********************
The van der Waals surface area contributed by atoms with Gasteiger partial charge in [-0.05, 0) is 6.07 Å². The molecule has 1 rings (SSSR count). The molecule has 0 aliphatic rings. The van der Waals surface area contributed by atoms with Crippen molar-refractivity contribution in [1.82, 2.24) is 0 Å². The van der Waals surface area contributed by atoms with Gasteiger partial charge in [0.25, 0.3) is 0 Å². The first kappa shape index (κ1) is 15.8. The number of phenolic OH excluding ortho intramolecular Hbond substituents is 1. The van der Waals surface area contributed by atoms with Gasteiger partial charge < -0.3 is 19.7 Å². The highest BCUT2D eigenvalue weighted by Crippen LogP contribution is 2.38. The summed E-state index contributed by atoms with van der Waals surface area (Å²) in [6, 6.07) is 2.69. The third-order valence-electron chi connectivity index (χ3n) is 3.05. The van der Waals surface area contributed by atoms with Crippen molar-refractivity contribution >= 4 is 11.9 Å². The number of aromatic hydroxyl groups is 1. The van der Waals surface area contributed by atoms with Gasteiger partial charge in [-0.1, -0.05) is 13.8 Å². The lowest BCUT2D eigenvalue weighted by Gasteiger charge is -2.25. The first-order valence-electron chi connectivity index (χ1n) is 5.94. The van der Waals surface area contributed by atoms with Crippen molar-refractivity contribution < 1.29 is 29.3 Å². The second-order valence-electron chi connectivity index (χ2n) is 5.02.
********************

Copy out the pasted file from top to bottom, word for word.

The van der Waals surface area contributed by atoms with Gasteiger partial charge in [-0.05, 0) is 6.07 Å². The molecule has 1 rings (SSSR count). The molecule has 0 aliphatic rings. The van der Waals surface area contributed by atoms with Crippen molar-refractivity contribution in [1.82, 2.24) is 0 Å². The van der Waals surface area contributed by atoms with Gasteiger partial charge in [0.25, 0.3) is 0 Å². The first kappa shape index (κ1) is 15.8. The number of phenolic OH excluding ortho intramolecular Hbond substituents is 1. The van der Waals surface area contributed by atoms with Gasteiger partial charge < -0.3 is 19.7 Å². The highest BCUT2D eigenvalue weighted by Crippen LogP contribution is 2.38. The summed E-state index contributed by atoms with van der Waals surface area (Å²) in [6, 6.07) is 2.69. The third-order valence-electron chi connectivity index (χ3n) is 3.05. The van der Waals surface area contributed by atoms with Crippen molar-refractivity contribution >= 4 is 11.9 Å². The number of aromatic hydroxyl groups is 1. The van der Waals surface area contributed by atoms with Gasteiger partial charge in [-0.1, -0.05) is 13.8 Å². The lowest BCUT2D eigenvalue weighted by Gasteiger charge is -2.25. The first-order valence-electron chi connectivity index (χ1n) is 5.94. The van der Waals surface area contributed by atoms with Crippen molar-refractivity contribution < 1.29 is 29.3 Å². The second-order valence-electron chi connectivity index (χ2n) is 5.02.